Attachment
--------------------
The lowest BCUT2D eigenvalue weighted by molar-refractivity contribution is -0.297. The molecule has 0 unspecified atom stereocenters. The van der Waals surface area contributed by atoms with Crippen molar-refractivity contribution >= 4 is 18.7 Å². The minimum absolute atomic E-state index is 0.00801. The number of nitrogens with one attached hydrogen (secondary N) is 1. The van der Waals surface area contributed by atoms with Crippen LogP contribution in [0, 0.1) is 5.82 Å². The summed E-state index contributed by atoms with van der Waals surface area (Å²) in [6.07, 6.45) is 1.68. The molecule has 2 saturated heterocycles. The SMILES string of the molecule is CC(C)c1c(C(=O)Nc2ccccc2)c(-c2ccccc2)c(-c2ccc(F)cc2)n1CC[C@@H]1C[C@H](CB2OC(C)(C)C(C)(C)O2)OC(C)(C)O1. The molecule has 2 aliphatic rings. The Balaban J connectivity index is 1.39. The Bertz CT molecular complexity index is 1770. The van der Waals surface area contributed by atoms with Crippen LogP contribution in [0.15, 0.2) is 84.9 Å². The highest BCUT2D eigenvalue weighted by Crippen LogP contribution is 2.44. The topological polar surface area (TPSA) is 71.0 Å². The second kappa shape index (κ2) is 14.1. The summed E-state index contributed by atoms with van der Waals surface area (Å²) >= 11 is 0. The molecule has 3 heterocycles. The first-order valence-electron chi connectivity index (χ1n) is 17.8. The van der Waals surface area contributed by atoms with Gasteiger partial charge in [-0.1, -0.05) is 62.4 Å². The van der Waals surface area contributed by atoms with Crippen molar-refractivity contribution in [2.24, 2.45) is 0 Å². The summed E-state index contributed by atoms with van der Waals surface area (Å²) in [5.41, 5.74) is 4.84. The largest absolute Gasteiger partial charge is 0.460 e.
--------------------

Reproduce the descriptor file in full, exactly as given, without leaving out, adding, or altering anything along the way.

The lowest BCUT2D eigenvalue weighted by molar-refractivity contribution is -0.297. The molecule has 0 unspecified atom stereocenters. The van der Waals surface area contributed by atoms with Crippen molar-refractivity contribution >= 4 is 18.7 Å². The minimum absolute atomic E-state index is 0.00801. The number of nitrogens with one attached hydrogen (secondary N) is 1. The van der Waals surface area contributed by atoms with Crippen LogP contribution in [0, 0.1) is 5.82 Å². The summed E-state index contributed by atoms with van der Waals surface area (Å²) in [6.07, 6.45) is 1.68. The molecule has 2 saturated heterocycles. The SMILES string of the molecule is CC(C)c1c(C(=O)Nc2ccccc2)c(-c2ccccc2)c(-c2ccc(F)cc2)n1CC[C@@H]1C[C@H](CB2OC(C)(C)C(C)(C)O2)OC(C)(C)O1. The molecule has 2 aliphatic rings. The Balaban J connectivity index is 1.39. The Bertz CT molecular complexity index is 1770. The van der Waals surface area contributed by atoms with Crippen LogP contribution in [0.15, 0.2) is 84.9 Å². The highest BCUT2D eigenvalue weighted by Crippen LogP contribution is 2.44. The topological polar surface area (TPSA) is 71.0 Å². The second kappa shape index (κ2) is 14.1. The summed E-state index contributed by atoms with van der Waals surface area (Å²) >= 11 is 0. The molecule has 3 heterocycles. The first-order valence-electron chi connectivity index (χ1n) is 17.8. The van der Waals surface area contributed by atoms with Gasteiger partial charge in [-0.1, -0.05) is 62.4 Å². The van der Waals surface area contributed by atoms with Crippen molar-refractivity contribution in [2.24, 2.45) is 0 Å². The summed E-state index contributed by atoms with van der Waals surface area (Å²) in [5.41, 5.74) is 4.84. The largest absolute Gasteiger partial charge is 0.460 e.